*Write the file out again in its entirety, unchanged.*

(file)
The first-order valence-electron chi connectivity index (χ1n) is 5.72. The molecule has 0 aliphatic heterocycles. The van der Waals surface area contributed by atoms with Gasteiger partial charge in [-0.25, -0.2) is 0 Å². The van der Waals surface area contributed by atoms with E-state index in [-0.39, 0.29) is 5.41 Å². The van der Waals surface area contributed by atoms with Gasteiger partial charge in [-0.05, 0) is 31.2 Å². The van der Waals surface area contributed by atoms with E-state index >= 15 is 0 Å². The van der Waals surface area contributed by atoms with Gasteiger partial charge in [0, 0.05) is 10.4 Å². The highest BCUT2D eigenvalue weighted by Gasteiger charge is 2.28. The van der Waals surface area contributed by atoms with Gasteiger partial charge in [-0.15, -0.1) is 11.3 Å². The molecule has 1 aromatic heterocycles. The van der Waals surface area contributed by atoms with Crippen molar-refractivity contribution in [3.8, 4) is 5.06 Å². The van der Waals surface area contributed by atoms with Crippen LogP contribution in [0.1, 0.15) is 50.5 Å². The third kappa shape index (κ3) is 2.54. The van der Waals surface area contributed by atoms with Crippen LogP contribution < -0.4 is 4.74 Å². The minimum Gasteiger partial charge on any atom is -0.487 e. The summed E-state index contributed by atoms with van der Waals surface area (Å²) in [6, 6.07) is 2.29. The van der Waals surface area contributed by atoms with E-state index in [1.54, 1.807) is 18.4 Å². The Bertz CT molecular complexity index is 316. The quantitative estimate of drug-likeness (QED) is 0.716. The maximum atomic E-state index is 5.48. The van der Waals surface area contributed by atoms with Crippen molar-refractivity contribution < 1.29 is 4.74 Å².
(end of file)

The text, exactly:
The first-order valence-electron chi connectivity index (χ1n) is 5.72. The molecule has 0 aliphatic heterocycles. The van der Waals surface area contributed by atoms with Gasteiger partial charge in [-0.25, -0.2) is 0 Å². The van der Waals surface area contributed by atoms with E-state index in [-0.39, 0.29) is 5.41 Å². The van der Waals surface area contributed by atoms with Gasteiger partial charge in [-0.05, 0) is 31.2 Å². The van der Waals surface area contributed by atoms with E-state index >= 15 is 0 Å². The van der Waals surface area contributed by atoms with Gasteiger partial charge in [0, 0.05) is 10.4 Å². The highest BCUT2D eigenvalue weighted by Gasteiger charge is 2.28. The van der Waals surface area contributed by atoms with Gasteiger partial charge in [-0.15, -0.1) is 11.3 Å². The molecule has 1 aromatic heterocycles. The van der Waals surface area contributed by atoms with Crippen molar-refractivity contribution in [3.8, 4) is 5.06 Å². The van der Waals surface area contributed by atoms with Crippen LogP contribution in [0.1, 0.15) is 50.5 Å². The third kappa shape index (κ3) is 2.54. The van der Waals surface area contributed by atoms with Crippen LogP contribution < -0.4 is 4.74 Å². The minimum Gasteiger partial charge on any atom is -0.487 e. The summed E-state index contributed by atoms with van der Waals surface area (Å²) in [6, 6.07) is 2.29. The van der Waals surface area contributed by atoms with E-state index in [1.54, 1.807) is 18.4 Å². The Bertz CT molecular complexity index is 316. The quantitative estimate of drug-likeness (QED) is 0.716. The maximum atomic E-state index is 5.48. The van der Waals surface area contributed by atoms with Crippen molar-refractivity contribution < 1.29 is 4.74 Å².